Saturate Me has killer guitar licks and some beautiful keyboards backed by a strong rhythm foundation. The lyrics are more supressed, not as many but I love how it is sung with an ethereal reverberation; very trippy and spacey with a psychedelic edge. As the time sig locks into 3/4 a glorious lead guitar break takes over; one of the best moments of the album.

Afloat is a soft gentle approach from the band more akin to Steven Wilson in most respects. Duda's vocals are second to none, sparkling clear and haunting. Piotr's guitar is mesmirising, as is the keyboard work of Lapaj.

Discard Your Fear has a melody that immediately appealed to my senses. The bass is relentless and it is the guitar lick that grabs me along with those incredible keyboard flourishes. There are some heavy percussion fills on this, and a simply stunning instrumental break; it really is a great track.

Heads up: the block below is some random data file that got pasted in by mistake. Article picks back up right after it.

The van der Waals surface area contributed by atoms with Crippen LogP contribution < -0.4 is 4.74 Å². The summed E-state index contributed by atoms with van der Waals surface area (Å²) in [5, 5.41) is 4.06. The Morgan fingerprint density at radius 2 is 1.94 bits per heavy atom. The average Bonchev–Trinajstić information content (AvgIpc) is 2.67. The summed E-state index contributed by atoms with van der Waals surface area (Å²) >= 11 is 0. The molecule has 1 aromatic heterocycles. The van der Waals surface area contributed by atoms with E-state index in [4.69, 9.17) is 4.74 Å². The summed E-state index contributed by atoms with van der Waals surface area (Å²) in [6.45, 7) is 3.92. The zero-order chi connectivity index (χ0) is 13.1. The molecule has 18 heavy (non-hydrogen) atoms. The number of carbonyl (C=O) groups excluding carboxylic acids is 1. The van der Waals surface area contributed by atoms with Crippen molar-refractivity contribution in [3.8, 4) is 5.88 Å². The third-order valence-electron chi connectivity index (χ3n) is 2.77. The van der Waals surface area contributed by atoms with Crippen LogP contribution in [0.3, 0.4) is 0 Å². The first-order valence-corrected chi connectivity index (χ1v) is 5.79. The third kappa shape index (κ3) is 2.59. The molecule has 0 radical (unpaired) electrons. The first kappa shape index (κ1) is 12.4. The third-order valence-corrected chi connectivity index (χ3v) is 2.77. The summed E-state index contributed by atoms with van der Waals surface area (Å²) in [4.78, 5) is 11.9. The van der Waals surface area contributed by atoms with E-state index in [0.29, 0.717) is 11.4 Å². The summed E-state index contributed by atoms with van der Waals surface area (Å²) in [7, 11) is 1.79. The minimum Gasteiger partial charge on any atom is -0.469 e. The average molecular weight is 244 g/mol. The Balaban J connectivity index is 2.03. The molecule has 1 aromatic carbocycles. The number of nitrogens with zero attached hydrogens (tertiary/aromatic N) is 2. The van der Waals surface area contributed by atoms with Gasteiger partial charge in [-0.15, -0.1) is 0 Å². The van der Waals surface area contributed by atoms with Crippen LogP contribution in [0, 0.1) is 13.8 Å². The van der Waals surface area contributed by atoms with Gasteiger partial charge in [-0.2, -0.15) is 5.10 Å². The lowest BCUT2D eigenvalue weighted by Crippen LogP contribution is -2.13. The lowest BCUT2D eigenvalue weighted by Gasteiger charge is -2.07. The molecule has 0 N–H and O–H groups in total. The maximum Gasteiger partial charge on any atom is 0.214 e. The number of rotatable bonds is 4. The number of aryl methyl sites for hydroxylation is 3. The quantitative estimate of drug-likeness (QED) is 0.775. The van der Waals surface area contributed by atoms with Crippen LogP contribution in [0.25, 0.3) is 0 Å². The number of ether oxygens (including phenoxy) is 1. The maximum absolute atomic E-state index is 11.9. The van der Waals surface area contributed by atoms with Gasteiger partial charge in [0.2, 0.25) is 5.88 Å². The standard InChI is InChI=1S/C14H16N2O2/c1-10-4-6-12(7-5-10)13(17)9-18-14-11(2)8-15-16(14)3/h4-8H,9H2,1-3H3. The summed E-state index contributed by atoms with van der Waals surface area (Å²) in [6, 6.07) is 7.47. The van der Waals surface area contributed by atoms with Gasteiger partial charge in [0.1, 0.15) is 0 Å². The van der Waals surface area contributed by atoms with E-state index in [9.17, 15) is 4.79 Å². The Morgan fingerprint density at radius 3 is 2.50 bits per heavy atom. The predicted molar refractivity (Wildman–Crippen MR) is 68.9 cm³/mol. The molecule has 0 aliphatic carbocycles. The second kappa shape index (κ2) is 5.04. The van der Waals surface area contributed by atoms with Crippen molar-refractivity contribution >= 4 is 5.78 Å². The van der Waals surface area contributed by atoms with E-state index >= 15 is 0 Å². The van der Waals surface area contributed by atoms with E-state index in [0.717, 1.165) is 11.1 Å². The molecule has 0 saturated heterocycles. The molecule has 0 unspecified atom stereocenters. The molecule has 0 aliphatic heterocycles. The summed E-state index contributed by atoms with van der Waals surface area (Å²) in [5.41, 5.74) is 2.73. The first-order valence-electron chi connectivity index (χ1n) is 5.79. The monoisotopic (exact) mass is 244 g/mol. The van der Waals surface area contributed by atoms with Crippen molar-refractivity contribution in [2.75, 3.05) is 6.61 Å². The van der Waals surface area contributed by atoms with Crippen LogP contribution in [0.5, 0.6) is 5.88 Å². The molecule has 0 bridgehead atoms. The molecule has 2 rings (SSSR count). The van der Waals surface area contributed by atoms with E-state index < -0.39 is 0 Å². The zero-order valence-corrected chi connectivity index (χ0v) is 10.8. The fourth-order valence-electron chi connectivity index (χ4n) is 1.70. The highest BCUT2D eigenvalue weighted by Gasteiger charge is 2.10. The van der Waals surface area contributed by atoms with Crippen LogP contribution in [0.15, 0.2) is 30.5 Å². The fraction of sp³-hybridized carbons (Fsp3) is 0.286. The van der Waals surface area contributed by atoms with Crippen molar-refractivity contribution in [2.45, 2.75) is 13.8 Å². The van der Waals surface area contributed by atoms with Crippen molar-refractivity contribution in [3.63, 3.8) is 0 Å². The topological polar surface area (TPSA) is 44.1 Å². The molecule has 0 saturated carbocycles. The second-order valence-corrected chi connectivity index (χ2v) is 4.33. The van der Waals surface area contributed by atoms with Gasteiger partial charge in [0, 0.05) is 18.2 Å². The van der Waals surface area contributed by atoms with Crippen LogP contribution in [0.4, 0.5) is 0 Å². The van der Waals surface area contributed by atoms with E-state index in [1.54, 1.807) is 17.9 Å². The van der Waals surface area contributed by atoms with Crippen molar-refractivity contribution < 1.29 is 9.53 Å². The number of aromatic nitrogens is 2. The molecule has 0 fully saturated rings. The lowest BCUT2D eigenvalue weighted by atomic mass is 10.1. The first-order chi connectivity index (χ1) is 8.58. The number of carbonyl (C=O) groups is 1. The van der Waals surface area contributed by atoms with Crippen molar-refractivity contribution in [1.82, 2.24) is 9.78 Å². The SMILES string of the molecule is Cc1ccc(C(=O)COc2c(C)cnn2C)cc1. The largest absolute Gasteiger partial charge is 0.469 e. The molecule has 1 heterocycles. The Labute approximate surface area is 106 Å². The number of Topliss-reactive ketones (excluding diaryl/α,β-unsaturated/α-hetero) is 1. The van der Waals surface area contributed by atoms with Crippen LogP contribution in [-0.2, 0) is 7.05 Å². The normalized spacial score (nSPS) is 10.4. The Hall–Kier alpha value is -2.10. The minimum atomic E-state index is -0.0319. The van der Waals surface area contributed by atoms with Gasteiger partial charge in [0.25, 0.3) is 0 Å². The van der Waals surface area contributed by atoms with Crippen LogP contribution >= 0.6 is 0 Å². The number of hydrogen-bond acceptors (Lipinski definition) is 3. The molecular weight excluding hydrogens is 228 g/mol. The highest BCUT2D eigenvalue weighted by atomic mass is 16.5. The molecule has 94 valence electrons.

Towards The Blue Horizon has wonderful melodies and guitar riffs that hook into the brain. Time Travellers opens on an acoustic layer with the strong vocals about travelling across lands far away, "We survived, To believe that this is not the end, This is not the time, Moving unseen beyond, The shadows, Waiting for, The birth of a star we can follow."

Found (The Unexpected Flaw Of Searching) continues the theme of searching and longing for peace in a world of chaos. A soaring lead break augments the track, emotionally played by the late Piotr. So the album ends on a melancholy note.